Texas House abortion-related amendment guts animal cruelty bill


Highlights

Bill sought to increase penalty for torturing, killing pets to a third-degree felony.

Republican’s amendment limits animal cruelty to a state jail felony.

Voting to add an abortion-related amendment Tuesday, the Texas House pulled the teeth from a bill intended to enhance criminal penalties for torturing and killing pets.

Senate Bill 762 sought to raise the penalty to a third-degree felony, which has a punishment of up to 10 years in prison, for the worst types of animal abuse.

Rep. Tony Tinderholt, R-Arlington, was outraged by the attempt to increase the punishment, saying abortion regulations recently approved by the House would make it only a state jail felony, with up to two years in jail, for abortion doctors who perform a “partial-birth” or a “dismemberment” abortion.

Tinderholt’s amendment proposed limiting animal cruelty to a state jail felony.

“I cannot, will not and shall not allow the Texas House to place a higher value to a pet over the life of a human being,” said Tinderholt, who earlier this session filed a bill to outlaw abortion that was not acted upon.

Rep. Joe Moody, D-El Paso, the House sponsor of SB 762, said Tinderholt’s amendment would not only keep animal cruelty punishments unchanged, it would remove enhancement provisions that increase punishment for repeat convictions for animal cruelty.

“You chose to grandstand on this bill,” Moody told Tinderholt. “I think that’s tragic.”

TEXAS POLITICS DELIVERED EVERY DAY: Sign up for our Texas Politics email

Voting largely along party lines, the House adopted Tinderholt’s amendment 83-60, with about 10 Republicans voting against it.

After the vote, Moody told the House that criminal justice experts and two relevant committees had examined the bill before it was brought to the floor.

“What we let happen on the floor here today is you let someone who doesn’t understand criminal law change criminal law,” Moody said. “You’re going to let someone change criminal law who has no clue how that works.”

At that point, Tinderholt interrupted, calling a point of order by citing a House rule against overly personal attacks on the House floor.

Shortly thereafter, the House voted 97-39 to initially approve the bill. A final vote is scheduled for Wednesday.

Moody told the American-Statesman that his staff is studying the amendment “to see if there are opportunities to take it to a conference committee” with the Senate to work on the amendment language.

The Tinderholt amendment, Moody said, decimated a bill that was intended to make it easier to prosecute horrendous abuse against pets.

“The amendment that was adopted results in a nonsense statute that takes the highest-level offenses for animal cruelty — for crushing a dog’s head, dragging an animal behind your car, dousing an animal with an accelerant and setting it on fire — it makes that a state jail felony, which is six months to two years, and allows no enhancement,” Moody said.

“So it is a step backward on the most vicious crimes,” he said.



Reader Comments ...


Next Up in Local

CANCHOLA TRIAL: Murder charge tossed after medical examiner’s flip-flop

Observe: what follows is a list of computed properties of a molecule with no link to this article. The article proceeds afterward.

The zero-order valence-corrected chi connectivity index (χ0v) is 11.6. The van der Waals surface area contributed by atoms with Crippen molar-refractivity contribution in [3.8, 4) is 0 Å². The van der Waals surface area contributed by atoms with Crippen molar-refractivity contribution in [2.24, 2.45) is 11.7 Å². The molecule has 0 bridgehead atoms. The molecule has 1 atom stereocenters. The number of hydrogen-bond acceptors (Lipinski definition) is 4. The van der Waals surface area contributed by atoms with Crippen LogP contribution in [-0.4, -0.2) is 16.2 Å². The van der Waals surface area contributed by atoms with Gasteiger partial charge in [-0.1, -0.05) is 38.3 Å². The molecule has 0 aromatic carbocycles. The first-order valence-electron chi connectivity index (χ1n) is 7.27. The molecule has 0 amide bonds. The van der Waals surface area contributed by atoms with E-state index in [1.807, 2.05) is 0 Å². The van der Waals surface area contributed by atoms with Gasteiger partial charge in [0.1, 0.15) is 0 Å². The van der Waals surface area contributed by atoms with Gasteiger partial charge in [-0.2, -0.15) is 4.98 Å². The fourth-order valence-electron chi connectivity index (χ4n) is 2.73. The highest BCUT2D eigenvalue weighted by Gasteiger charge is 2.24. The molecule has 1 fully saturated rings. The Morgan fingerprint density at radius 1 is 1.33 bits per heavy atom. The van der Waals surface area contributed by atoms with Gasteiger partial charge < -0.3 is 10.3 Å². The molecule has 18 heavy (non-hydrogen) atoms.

CANCHOLA TRIAL: Murder charge tossed after medical examiner’s flip-flop

A man who is suspected of beating his boyfriend to death no longer faces several felony charges, including a murder charge, after a Travis County judge tossed out the bulk of a medical examiner’s controversial testimony on Monday. State district Judge David Wahlberg reversed his ruling from last week, announcing statements given from the witness...
Man offered $25k to kill ex-girlfriend, sheriff’s office says

TRAVIS COUNTY Officials: Man offered $25k to kill ex-girlfriend Travis County sheriff’s deputies on Monday arrested a man accused of trying to hire an acquaintance to kill his ex-girlfriend. Keith James Cote has been charged with criminal solicitation (to commit capital murder), according to the sheriff’s office. Cote offered someone $10...
Despite dropped charges, four Democrats to challenge Rep. Dawnna Dukes
Despite dropped charges, four Democrats to challenge Rep. Dawnna Dukes

Following Travis County prosecutors’ decision on Monday to drop all charges in the corruption case against her, state Rep. Dawnna Dukes is now out of legal trouble — but she’s not yet out of political trouble. Four Democrats who had previously said they plan to run for Dukes’ heavily Democratic House District 46 confirmed Monday...
Poll finds most Texans think DACA program should be extended
Poll finds most Texans think DACA program should be extended

Nearly 60 percent of Texans want to extend the Deferred Action for Childhood Arrivals program, which protects from deportation some 124,000 Texans who arrived as children and remained in the country illegally, according to results of the University of Texas/Texas Tribune poll released Monday. Answering a separate question, slightly more than half oppose...
Murder trial begins in Sixth Street shootings that killed 1, injured 4
Murder trial begins in Sixth Street shootings that killed 1, injured 4

A trial begins this week for a man accused of firing shots into a Sixth Street crowd around closing time, killing a woman and wounding four other people. Endicott McCray, 26, was aiming for his brother-in-law but missed and instead shot five others, including Teqnika Marie Moultrie, who was in town visiting her wife’s family and died of a head...
More Stories